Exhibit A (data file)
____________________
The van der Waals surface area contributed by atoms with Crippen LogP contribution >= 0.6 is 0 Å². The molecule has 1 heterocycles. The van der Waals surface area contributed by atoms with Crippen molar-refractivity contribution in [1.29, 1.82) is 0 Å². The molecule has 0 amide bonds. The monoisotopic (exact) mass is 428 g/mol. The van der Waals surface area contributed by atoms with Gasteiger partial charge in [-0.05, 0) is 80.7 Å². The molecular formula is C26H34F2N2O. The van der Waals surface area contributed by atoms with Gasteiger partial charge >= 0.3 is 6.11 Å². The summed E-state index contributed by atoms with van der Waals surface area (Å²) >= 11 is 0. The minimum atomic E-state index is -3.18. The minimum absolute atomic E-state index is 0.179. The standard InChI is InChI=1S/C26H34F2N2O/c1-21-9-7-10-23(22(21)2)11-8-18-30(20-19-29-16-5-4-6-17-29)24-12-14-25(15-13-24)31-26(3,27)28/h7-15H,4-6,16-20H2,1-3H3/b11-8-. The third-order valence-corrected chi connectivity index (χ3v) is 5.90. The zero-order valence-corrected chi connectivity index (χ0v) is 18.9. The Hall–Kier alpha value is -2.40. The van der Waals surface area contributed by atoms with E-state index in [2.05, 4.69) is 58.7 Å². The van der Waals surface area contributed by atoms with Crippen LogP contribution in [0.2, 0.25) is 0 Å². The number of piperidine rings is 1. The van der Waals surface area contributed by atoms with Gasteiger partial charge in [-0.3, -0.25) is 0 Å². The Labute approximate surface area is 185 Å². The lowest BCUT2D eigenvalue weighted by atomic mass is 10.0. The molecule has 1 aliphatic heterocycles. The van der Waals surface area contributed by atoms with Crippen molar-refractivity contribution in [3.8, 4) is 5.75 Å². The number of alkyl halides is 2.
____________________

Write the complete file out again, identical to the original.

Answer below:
The van der Waals surface area contributed by atoms with Crippen LogP contribution >= 0.6 is 0 Å². The molecule has 1 heterocycles. The van der Waals surface area contributed by atoms with Crippen molar-refractivity contribution in [1.29, 1.82) is 0 Å². The molecule has 0 amide bonds. The monoisotopic (exact) mass is 428 g/mol. The van der Waals surface area contributed by atoms with Gasteiger partial charge in [-0.05, 0) is 80.7 Å². The molecular formula is C26H34F2N2O. The van der Waals surface area contributed by atoms with Gasteiger partial charge >= 0.3 is 6.11 Å². The summed E-state index contributed by atoms with van der Waals surface area (Å²) >= 11 is 0. The minimum atomic E-state index is -3.18. The minimum absolute atomic E-state index is 0.179. The standard InChI is InChI=1S/C26H34F2N2O/c1-21-9-7-10-23(22(21)2)11-8-18-30(20-19-29-16-5-4-6-17-29)24-12-14-25(15-13-24)31-26(3,27)28/h7-15H,4-6,16-20H2,1-3H3/b11-8-. The third-order valence-corrected chi connectivity index (χ3v) is 5.90. The zero-order valence-corrected chi connectivity index (χ0v) is 18.9. The Hall–Kier alpha value is -2.40. The van der Waals surface area contributed by atoms with E-state index in [2.05, 4.69) is 58.7 Å². The van der Waals surface area contributed by atoms with Crippen LogP contribution in [0.2, 0.25) is 0 Å². The number of piperidine rings is 1. The van der Waals surface area contributed by atoms with Gasteiger partial charge in [-0.3, -0.25) is 0 Å². The Labute approximate surface area is 185 Å². The lowest BCUT2D eigenvalue weighted by atomic mass is 10.0. The molecule has 1 aliphatic heterocycles. The van der Waals surface area contributed by atoms with Crippen molar-refractivity contribution in [3.8, 4) is 5.75 Å². The number of alkyl halides is 2.